He says: “I think AI is a viable solution for some, but I’d be lying if there weren’t some concerns about how it might affect actors and their ability to work.

“I have the feeling that humanity cannot be digitized. We’re all experts at being human, and can sniff out imitations with amazing speed and accuracy.

“I know we’ve all speculated about the possible harm that could be done – legally, financially and seriously.

“When two or more actors work together and have a real connection, it’s magical.”

In story-driven games like Firewatch, the chemistry between the two main characters is what really makes the game.

Since all of the dialogue takes place over a walkie-talkie, the voice actors had to put in the work to show the emotions their unseen faces couldn’t.

Cissy Jones, who plays Delilah on Firewatch, explains, “Human power is at the heart of great games.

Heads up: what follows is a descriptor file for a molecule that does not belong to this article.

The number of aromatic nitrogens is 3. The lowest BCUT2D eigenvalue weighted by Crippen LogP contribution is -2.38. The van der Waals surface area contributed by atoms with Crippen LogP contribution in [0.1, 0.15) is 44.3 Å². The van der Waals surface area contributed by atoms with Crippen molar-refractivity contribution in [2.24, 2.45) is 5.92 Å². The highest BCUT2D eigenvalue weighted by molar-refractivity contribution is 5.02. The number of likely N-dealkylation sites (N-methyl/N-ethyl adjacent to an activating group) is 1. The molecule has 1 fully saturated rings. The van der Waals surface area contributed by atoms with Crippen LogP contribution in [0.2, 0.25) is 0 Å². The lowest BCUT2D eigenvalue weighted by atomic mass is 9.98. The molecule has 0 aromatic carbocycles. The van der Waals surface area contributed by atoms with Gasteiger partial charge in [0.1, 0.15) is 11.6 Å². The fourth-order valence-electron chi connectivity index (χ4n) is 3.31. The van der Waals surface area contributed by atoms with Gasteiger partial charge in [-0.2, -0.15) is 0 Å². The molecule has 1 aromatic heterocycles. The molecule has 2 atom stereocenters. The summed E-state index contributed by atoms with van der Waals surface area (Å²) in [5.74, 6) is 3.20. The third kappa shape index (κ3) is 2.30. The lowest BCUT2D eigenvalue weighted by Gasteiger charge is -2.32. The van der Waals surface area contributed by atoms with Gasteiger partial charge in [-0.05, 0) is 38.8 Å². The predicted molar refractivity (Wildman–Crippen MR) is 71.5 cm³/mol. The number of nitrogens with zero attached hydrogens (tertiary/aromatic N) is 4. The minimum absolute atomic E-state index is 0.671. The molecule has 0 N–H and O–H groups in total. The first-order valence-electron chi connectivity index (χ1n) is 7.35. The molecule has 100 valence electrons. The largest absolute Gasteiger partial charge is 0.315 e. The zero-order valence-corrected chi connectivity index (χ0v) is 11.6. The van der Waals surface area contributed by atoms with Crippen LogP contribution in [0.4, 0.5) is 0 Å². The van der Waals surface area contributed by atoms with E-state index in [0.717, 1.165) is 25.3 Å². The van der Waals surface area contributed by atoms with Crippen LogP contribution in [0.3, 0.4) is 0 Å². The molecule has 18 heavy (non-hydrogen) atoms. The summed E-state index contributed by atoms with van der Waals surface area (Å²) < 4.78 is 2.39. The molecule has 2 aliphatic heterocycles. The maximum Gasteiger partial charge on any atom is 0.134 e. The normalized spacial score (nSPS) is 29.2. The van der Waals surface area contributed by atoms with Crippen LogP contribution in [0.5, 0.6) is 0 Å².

“A synthetic performance is soulless by definition, thereby stripping away the artistry, collaboration and creative spark that emanates from people working together to create the narrative and emotional immersion that players and wider audiences deserve.

“The reason people hire voice actors is because we bring the unexpected. We bring words to life on a page. That’s the magic.”

Caitlyn Oenbrick Rainey used to be a voice actress but now works for Altered AI.

According to Rainey, the technique focuses on the prosody of the performance and can convey the pitch, dynamics, and even energy of a line being read.